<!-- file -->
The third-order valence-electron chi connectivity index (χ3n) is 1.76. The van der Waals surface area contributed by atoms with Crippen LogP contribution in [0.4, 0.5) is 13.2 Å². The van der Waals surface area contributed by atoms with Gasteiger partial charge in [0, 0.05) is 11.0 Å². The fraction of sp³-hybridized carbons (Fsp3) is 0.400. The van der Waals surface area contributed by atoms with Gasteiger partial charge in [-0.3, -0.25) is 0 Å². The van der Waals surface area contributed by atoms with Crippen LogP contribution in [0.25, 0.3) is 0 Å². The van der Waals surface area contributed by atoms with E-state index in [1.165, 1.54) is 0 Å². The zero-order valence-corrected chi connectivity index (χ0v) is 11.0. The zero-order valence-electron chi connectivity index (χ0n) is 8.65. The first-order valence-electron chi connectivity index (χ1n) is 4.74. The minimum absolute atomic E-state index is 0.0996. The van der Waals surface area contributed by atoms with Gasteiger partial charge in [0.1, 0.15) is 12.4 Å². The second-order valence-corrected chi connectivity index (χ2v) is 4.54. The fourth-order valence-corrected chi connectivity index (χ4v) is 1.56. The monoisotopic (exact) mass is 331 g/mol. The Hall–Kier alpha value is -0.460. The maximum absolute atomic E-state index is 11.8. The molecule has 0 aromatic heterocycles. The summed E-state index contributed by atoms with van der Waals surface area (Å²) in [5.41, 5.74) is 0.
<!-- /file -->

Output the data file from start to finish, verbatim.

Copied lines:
The third-order valence-electron chi connectivity index (χ3n) is 1.76. The van der Waals surface area contributed by atoms with Crippen LogP contribution in [0.4, 0.5) is 13.2 Å². The van der Waals surface area contributed by atoms with Gasteiger partial charge in [0, 0.05) is 11.0 Å². The fraction of sp³-hybridized carbons (Fsp3) is 0.400. The van der Waals surface area contributed by atoms with Gasteiger partial charge in [-0.3, -0.25) is 0 Å². The van der Waals surface area contributed by atoms with Crippen LogP contribution in [0.25, 0.3) is 0 Å². The van der Waals surface area contributed by atoms with E-state index in [1.165, 1.54) is 0 Å². The zero-order valence-corrected chi connectivity index (χ0v) is 11.0. The zero-order valence-electron chi connectivity index (χ0n) is 8.65. The first-order valence-electron chi connectivity index (χ1n) is 4.74. The minimum absolute atomic E-state index is 0.0996. The van der Waals surface area contributed by atoms with Gasteiger partial charge in [0.1, 0.15) is 12.4 Å². The second-order valence-corrected chi connectivity index (χ2v) is 4.54. The fourth-order valence-corrected chi connectivity index (χ4v) is 1.56. The monoisotopic (exact) mass is 331 g/mol. The Hall–Kier alpha value is -0.460. The maximum absolute atomic E-state index is 11.8. The molecule has 0 aromatic heterocycles. The summed E-state index contributed by atoms with van der Waals surface area (Å²) in [5.41, 5.74) is 0.